• andrew jeter

They are useful...

Updated: Apr 14

(from the NaPoWriMo prompt: write a triolet.) [Ugh, my least favorite—rhyming. I actually tried, for what it is worth, but just couldn't make it happen. So, I stuck with 8 lines and worked from a poem (see below) I've been thinking about a lot lately as I continue work on my new collection So Many Fishes.]


They are useful sometimes—

to carve mother’s soft white hair

or weave husband’s eye-squeezing laugh

at what is, afterall, a very old joke

or fill this empty silo on a gray, spring day.

Yes, they can be raw, stone, knife, or rusty saw too,

but words are sometimes very useful.

Poetry by Marianne Moore is a poem that deserves time and patience.

Poetry by Marianne Moore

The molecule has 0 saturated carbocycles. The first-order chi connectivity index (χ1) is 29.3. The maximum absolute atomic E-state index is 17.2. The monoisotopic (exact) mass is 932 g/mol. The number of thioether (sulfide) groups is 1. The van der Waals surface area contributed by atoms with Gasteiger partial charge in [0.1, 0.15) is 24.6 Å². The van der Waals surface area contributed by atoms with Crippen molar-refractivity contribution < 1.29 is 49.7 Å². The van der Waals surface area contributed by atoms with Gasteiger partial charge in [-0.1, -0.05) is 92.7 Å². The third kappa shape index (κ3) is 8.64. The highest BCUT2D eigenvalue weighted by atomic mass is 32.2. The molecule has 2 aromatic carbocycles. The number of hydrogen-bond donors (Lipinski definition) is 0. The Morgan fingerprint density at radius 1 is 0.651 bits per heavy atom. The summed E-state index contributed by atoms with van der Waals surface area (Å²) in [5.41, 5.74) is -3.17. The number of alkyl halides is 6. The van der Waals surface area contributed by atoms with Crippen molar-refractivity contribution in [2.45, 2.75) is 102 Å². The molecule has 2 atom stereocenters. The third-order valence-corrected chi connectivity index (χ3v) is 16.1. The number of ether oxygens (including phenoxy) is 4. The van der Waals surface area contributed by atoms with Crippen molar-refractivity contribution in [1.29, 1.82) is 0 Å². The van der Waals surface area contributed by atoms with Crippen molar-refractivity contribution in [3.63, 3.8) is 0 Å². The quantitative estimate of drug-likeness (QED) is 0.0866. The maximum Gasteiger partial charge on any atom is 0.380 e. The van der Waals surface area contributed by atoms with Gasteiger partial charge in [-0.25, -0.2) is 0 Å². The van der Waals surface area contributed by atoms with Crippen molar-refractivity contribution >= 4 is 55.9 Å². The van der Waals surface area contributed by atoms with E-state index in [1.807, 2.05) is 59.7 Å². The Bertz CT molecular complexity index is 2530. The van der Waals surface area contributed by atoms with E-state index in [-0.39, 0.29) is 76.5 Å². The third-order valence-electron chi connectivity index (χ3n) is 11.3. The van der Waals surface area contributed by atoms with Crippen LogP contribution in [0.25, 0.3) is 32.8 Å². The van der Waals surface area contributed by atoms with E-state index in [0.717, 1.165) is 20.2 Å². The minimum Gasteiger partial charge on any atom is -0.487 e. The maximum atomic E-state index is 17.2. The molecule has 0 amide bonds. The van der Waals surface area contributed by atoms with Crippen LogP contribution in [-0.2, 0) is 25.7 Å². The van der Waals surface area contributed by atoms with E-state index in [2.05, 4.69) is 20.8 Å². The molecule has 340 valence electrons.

I too, dislike it: there are things that are important beyond       all this fiddle.    Reading it, however, with a perfect contempt for it, one       discovers that there is in    it after all, a place for the genuine.       Hands that can grasp, eyes       that can dilate, hair that can rise          if it must, these things are important not because a high-sounding interpretation can be put upon them but because       they are    useful; when they become so derivative as to become       unintelligible, the    same thing may be said for all of us—that we       do not admire what       we cannot understand. The bat,          holding on upside down or in quest of something to eat, elephants pushing, a wild horse taking a roll, a tireless       wolf under    a tree, the immovable critic twinkling his skin like a horse       that feels a flea, the base-    ball fan, the statistician—case after case       could be cited did       one wish it; nor is it valid          to discriminate against “business documents and school-books”; all these phenomena are important. One must       make a distinction    however: when dragged into prominence by half poets,       the result is not poetry,    nor till the autocrats among us can be      “literalists of       the imagination”—above          insolence and triviality and can present for inspection, imaginary gardens with real toads in them,       shall we have    it. In the meantime, if you demand on the one hand, in defiance of their opinion—    the raw material of poetry in       all its rawness, and       that which is on the other hand,          genuine, then you are interested in poetry.



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